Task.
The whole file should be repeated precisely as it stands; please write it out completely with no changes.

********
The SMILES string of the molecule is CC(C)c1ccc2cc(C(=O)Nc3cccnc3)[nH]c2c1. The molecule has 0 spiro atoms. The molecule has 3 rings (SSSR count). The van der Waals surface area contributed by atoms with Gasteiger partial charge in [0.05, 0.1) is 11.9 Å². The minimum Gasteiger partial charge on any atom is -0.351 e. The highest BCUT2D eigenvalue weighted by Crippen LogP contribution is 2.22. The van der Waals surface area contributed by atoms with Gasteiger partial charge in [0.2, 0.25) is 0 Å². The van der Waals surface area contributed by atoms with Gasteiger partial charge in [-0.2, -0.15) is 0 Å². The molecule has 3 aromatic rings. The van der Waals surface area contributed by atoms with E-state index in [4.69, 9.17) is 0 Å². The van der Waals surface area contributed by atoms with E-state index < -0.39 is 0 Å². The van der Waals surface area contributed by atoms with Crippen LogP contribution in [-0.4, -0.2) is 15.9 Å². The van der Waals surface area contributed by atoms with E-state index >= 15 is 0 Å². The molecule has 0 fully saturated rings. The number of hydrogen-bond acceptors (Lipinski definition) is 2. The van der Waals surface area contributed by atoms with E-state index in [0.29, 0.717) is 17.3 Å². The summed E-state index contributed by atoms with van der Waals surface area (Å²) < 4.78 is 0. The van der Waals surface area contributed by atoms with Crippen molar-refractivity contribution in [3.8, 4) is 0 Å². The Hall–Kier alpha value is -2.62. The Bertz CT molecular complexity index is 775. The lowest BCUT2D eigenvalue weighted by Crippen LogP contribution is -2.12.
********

The SMILES string of the molecule is CC(C)c1ccc2cc(C(=O)Nc3cccnc3)[nH]c2c1. The molecule has 0 spiro atoms. The molecule has 3 rings (SSSR count). The van der Waals surface area contributed by atoms with Gasteiger partial charge in [0.05, 0.1) is 11.9 Å². The minimum Gasteiger partial charge on any atom is -0.351 e. The highest BCUT2D eigenvalue weighted by Crippen LogP contribution is 2.22. The van der Waals surface area contributed by atoms with Gasteiger partial charge in [0.2, 0.25) is 0 Å². The van der Waals surface area contributed by atoms with Gasteiger partial charge in [-0.2, -0.15) is 0 Å². The molecule has 3 aromatic rings. The van der Waals surface area contributed by atoms with E-state index in [4.69, 9.17) is 0 Å². The van der Waals surface area contributed by atoms with E-state index < -0.39 is 0 Å². The van der Waals surface area contributed by atoms with Crippen LogP contribution in [-0.4, -0.2) is 15.9 Å². The van der Waals surface area contributed by atoms with E-state index >= 15 is 0 Å². The molecule has 0 fully saturated rings. The number of hydrogen-bond acceptors (Lipinski definition) is 2. The van der Waals surface area contributed by atoms with E-state index in [0.29, 0.717) is 17.3 Å². The summed E-state index contributed by atoms with van der Waals surface area (Å²) < 4.78 is 0. The van der Waals surface area contributed by atoms with Crippen molar-refractivity contribution in [3.8, 4) is 0 Å². The Hall–Kier alpha value is -2.62. The Bertz CT molecular complexity index is 775. The lowest BCUT2D eigenvalue weighted by Crippen LogP contribution is -2.12.